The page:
This is not a place for yo-yos

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John O'Connor, Editorial Director
John O'Connor, Editorial Director
As anyone who's been around him can attest, Larry Minnix is an incurable optimist. The American Association of Homes and Services' for the Aging's president and CEO likes to say there will be two kinds of nursing homes in the years ahead: the excellent and the non-existent.

I'm more ambivalent. But I have to admit that such a future did appear to inch a bit closer last month. In an unprecedented move, the Centers for Medicare & Medicaid Services released the names of 54 facilities that continually fail to meet federal health and safety regulations.

Each has been designated a “special focus facility,” which is sort of the “Animal House” equivalent of being put on double-secret probation. These communities deserve their own wing in long-term care's Hall of Shame: They are the worst of the poorest performers.

To be eligible, facilities must be among the poorest 5% to 10% in each state. Once on the list, they are subject to inspections every six months, rather than once a year. There are 128 such facilities out of about 16,000 active nursing homes, according to CMS.

Collectively, these facilities are known as yo-yos, as they have a history of providing consistently poor care, while instituting just enough improvement to scrape by their next inspection. They also tend to ignore the underlying systemic problems that keep landing them in trouble.

In theory, if these facilities do not show continued improvement, they can lose Medicaid and Medicare payments. In practice, however, the government has been extremely reluctant to carry out this death sentence. In fact, more than a third of the 54 facilities have spent at least 34 months – or nearly three years – parked on the list.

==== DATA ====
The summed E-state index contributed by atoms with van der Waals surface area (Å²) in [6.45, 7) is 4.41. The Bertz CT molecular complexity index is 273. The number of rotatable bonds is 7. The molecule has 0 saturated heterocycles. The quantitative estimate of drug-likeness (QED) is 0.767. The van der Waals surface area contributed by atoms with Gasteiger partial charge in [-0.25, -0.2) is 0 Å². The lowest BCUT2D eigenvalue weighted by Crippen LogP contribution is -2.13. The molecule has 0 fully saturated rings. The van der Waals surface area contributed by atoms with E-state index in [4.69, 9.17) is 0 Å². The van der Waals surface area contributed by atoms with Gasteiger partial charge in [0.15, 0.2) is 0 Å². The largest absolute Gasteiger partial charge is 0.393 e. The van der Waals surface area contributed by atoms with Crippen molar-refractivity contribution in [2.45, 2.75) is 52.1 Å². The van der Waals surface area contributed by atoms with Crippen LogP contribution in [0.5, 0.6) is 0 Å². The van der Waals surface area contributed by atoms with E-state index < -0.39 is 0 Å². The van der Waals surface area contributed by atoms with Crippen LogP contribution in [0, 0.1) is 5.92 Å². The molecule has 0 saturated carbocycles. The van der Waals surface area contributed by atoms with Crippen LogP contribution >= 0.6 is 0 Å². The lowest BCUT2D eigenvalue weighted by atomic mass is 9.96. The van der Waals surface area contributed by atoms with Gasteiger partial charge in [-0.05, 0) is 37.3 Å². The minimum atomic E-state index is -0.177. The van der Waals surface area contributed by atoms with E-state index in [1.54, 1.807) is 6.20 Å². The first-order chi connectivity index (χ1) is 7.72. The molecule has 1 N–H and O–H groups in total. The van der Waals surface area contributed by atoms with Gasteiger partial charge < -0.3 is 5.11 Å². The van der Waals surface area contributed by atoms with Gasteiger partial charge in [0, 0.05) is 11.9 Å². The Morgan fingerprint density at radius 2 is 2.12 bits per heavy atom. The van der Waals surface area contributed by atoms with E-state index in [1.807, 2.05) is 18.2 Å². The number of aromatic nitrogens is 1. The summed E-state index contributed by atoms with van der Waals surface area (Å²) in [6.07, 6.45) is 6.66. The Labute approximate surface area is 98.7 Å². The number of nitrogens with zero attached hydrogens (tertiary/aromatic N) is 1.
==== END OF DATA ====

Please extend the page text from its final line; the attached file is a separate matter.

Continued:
It might be risky to hail the public humiliation of nursing homes as a joyous occasion. But that really is the case here. In fact, the disclosure should come as welcome news to the more than 16,000 facilities trying to reputably serve this nation's eldercare population.

And the list may just be a beginning. It's a safe bet that consumer groups are going to pressure CMS for additional names, and do everything possible to make substandard operators shape up.
At a minimum, public release of the list might force these facilities to do something most have been reluctant to do: make sustained improvements. Perhaps a little exposure will get some of these operators to rethink their approach to delivering eldercare services. 

As I've said before, the work that has to be done in long-term care
is too important for operators who are unwilling to do it well. The sooner they are gone, the sooner the industry will not be seen as a bunch of yo-yos.
There's hope yet, Larry.